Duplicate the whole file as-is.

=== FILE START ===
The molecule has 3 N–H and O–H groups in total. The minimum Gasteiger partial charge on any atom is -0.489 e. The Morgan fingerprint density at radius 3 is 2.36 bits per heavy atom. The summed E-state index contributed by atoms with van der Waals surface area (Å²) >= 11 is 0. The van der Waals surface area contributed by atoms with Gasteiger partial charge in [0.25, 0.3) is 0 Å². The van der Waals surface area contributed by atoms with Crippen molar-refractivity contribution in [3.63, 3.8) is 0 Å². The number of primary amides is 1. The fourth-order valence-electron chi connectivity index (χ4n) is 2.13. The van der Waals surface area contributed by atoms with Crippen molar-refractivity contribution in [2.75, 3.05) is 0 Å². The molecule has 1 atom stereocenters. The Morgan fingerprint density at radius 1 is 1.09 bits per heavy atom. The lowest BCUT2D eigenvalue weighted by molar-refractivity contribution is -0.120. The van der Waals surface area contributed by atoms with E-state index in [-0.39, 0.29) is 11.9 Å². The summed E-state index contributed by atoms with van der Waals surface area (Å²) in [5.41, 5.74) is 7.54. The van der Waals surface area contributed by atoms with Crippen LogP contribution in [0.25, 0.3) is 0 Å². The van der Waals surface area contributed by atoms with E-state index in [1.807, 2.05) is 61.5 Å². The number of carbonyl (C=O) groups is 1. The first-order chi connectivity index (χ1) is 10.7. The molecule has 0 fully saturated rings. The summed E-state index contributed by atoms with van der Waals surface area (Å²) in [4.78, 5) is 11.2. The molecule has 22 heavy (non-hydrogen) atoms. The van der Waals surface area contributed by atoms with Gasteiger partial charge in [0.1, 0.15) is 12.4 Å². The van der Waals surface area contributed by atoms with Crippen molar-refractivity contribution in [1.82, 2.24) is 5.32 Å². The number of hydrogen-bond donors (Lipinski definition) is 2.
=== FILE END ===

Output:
The molecule has 3 N–H and O–H groups in total. The minimum Gasteiger partial charge on any atom is -0.489 e. The Morgan fingerprint density at radius 3 is 2.36 bits per heavy atom. The summed E-state index contributed by atoms with van der Waals surface area (Å²) >= 11 is 0. The van der Waals surface area contributed by atoms with Gasteiger partial charge in [0.25, 0.3) is 0 Å². The van der Waals surface area contributed by atoms with Crippen molar-refractivity contribution in [3.63, 3.8) is 0 Å². The number of primary amides is 1. The fourth-order valence-electron chi connectivity index (χ4n) is 2.13. The van der Waals surface area contributed by atoms with Crippen molar-refractivity contribution in [2.75, 3.05) is 0 Å². The molecule has 1 atom stereocenters. The Morgan fingerprint density at radius 1 is 1.09 bits per heavy atom. The lowest BCUT2D eigenvalue weighted by molar-refractivity contribution is -0.120. The van der Waals surface area contributed by atoms with E-state index in [-0.39, 0.29) is 11.9 Å². The summed E-state index contributed by atoms with van der Waals surface area (Å²) in [5.41, 5.74) is 7.54. The van der Waals surface area contributed by atoms with Crippen LogP contribution in [0.25, 0.3) is 0 Å². The van der Waals surface area contributed by atoms with E-state index in [1.807, 2.05) is 61.5 Å². The number of carbonyl (C=O) groups is 1. The first-order chi connectivity index (χ1) is 10.7. The molecule has 0 fully saturated rings. The summed E-state index contributed by atoms with van der Waals surface area (Å²) in [4.78, 5) is 11.2. The molecule has 22 heavy (non-hydrogen) atoms. The van der Waals surface area contributed by atoms with Gasteiger partial charge in [0.1, 0.15) is 12.4 Å². The van der Waals surface area contributed by atoms with Crippen molar-refractivity contribution in [1.82, 2.24) is 5.32 Å². The number of hydrogen-bond donors (Lipinski definition) is 2.